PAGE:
New JL Audio Subwoofers

Trunk View of the Subwoofers

I first upgraded my car audio in 2002, primarily to get Sirius satellite radio, but also as a step up from the factory audio system. The system worked very nicely until about a fortnight ago when one of the channels in my amp died. And, since it had been about five years since I had bought it, the amp was well out of warranty.

Since I had to buy a new amp anyway, I told myself that I may as well upgrade my subwoofers as well (hey, why not?). Though my previous subwoofers, a pair of 10" MB Quart subs, had served me well, I had always hoped for a little more bass extension. So, after doing a bit of research, I picked up a pair of 12" JL Audio 12W3v3 subs. In my old configuration, I was running my MB Quart subs off a multichannel amp — not to worry, it was a 5-channel amp — but I figured that I'd go for a separate amp for the subwoofer this time. So, I picked up JL Audio’s 500/1 monoblock amp for that.

I just had the new gear yesterday and, as a whole, I’m very pleased with it. It certainly has the bass extension that I was looking for. Depending on how you look at it, it’s almost too much of a good thing — after driving around town for a bit this afternoon, all the while listening to Sirius at normal volume levels, I noticed when I got home that my ears were ringing a little bit. Feh. My best guess is that it may not have seemed as loud as it actually was since the frequencies were so low. Either way, the last thing I want to lose it my hearing, so I’ll be adjusting that straight away.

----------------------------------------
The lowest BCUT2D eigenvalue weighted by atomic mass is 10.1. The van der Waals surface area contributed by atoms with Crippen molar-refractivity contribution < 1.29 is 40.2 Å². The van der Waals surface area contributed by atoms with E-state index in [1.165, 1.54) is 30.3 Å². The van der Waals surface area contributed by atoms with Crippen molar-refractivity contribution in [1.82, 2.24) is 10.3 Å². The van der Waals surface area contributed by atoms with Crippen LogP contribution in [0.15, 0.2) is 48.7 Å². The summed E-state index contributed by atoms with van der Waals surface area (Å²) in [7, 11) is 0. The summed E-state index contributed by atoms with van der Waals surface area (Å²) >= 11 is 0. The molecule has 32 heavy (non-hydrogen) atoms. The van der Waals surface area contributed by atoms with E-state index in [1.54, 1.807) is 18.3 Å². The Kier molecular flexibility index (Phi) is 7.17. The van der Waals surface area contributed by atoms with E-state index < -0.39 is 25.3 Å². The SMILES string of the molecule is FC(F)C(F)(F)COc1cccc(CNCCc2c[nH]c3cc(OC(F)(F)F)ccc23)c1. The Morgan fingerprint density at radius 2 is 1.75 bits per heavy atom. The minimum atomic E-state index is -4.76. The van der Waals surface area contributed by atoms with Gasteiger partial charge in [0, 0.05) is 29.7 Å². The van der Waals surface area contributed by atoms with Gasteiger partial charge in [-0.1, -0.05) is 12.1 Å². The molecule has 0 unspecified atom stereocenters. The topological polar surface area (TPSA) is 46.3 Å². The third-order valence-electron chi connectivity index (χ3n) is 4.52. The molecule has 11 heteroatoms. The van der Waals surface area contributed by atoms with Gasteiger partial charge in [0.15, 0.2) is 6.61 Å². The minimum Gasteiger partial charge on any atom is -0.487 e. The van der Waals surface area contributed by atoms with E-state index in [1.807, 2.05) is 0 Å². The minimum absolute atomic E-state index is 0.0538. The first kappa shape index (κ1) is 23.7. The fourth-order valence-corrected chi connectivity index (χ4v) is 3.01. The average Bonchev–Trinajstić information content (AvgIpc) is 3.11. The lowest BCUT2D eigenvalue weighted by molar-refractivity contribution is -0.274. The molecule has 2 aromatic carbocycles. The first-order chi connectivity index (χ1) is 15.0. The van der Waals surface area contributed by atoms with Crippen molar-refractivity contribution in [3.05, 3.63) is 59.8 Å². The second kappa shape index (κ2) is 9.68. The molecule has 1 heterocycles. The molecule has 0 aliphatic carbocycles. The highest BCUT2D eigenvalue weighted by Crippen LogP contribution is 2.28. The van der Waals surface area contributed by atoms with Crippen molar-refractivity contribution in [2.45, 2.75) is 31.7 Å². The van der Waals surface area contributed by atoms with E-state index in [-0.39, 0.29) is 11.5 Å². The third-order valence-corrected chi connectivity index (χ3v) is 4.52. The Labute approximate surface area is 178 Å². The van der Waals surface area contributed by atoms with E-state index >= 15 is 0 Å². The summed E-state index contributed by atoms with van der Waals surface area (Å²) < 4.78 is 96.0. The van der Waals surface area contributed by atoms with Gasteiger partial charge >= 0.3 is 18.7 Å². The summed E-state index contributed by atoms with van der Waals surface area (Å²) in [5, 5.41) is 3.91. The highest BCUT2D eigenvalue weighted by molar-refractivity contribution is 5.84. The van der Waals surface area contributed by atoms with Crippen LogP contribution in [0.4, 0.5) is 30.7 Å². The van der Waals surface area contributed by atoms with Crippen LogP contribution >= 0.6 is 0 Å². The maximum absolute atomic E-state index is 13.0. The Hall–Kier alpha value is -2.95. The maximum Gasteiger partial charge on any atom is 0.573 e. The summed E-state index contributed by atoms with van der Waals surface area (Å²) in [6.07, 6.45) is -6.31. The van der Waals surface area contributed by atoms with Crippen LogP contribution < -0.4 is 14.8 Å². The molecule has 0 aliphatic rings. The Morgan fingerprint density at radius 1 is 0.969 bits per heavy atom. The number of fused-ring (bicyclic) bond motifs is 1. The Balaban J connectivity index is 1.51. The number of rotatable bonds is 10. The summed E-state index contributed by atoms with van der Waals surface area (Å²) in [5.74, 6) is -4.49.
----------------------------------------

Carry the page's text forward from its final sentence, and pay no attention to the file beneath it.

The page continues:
PS The lighting in the shot above may look a bit weird, but rest assured that I don't have a sodium vapor lamp in my trunk. (Those are the ugly yellow/orange lamps commonly seen around parking lots and the like.) Rather, the sun had already started to set (I took that picture with a 13 second exposure around 6:30 p.m.) and, while I was able to correct the color balance for the exterior sunlight, that meant that the incandescent light within my trunk was going to look a little exaggerated.

Update 2007-02-19: I took my Radio Shack sound level meter (similar to this one, but an older iteration) out to the car to look into my volume issues yesterday. That particular meter has both “Fast” and “Slow” response modes that control how fast the needle moves. The “Slow” mode is good for getting an average sound level, but I set it to “Fast” in this case so that I could get differentiate the second-by-second sound levels within songs.

I turned my key to the “Accessories” mode and then chose a Sirius radio station that was playing a song that I liked. As it turned out — listening at ordinary volume levels — the normal parts of songs were around 70–72 dB. When the bass started to come in, though, I could see fraction-of-a-second spikes of up to 95 dB. Well, yikes, that would kinda explain the ringing in my ears from the other day.

I soon went about reducing the subwoofer gain and ended up on what happened to be its lowest setting. From there, I took some more measurements and found that bass-heavy musical phrases were only reaching into the lower 80s (whew). I may do some more adjustments later (if only to see if I can further level the frequency response), but at least my hearing should be safe for now.

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